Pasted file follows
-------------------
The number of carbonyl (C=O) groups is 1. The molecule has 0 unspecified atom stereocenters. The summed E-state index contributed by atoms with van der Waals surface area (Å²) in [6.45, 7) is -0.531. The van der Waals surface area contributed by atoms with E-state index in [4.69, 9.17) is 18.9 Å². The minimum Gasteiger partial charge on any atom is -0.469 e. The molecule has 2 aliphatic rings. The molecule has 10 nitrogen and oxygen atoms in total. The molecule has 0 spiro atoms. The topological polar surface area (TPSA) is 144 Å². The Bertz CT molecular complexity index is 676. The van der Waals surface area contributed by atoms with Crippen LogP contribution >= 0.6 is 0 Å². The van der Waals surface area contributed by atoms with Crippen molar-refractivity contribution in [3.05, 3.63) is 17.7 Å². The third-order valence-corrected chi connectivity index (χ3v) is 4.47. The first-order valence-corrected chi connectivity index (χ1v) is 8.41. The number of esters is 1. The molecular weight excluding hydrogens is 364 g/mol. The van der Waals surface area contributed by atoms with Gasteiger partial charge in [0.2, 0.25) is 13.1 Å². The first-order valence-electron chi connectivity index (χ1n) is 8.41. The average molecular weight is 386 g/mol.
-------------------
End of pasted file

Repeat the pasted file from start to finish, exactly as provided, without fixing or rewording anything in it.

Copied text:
The number of carbonyl (C=O) groups is 1. The molecule has 0 unspecified atom stereocenters. The summed E-state index contributed by atoms with van der Waals surface area (Å²) in [6.45, 7) is -0.531. The van der Waals surface area contributed by atoms with E-state index in [4.69, 9.17) is 18.9 Å². The minimum Gasteiger partial charge on any atom is -0.469 e. The molecule has 2 aliphatic rings. The molecule has 10 nitrogen and oxygen atoms in total. The molecule has 0 spiro atoms. The topological polar surface area (TPSA) is 144 Å². The Bertz CT molecular complexity index is 676. The van der Waals surface area contributed by atoms with Crippen LogP contribution >= 0.6 is 0 Å². The van der Waals surface area contributed by atoms with Crippen molar-refractivity contribution in [3.05, 3.63) is 17.7 Å². The third-order valence-corrected chi connectivity index (χ3v) is 4.47. The first-order valence-corrected chi connectivity index (χ1v) is 8.41. The number of esters is 1. The molecular weight excluding hydrogens is 364 g/mol. The van der Waals surface area contributed by atoms with Gasteiger partial charge in [0.2, 0.25) is 13.1 Å². The first-order valence-electron chi connectivity index (χ1n) is 8.41. The average molecular weight is 386 g/mol.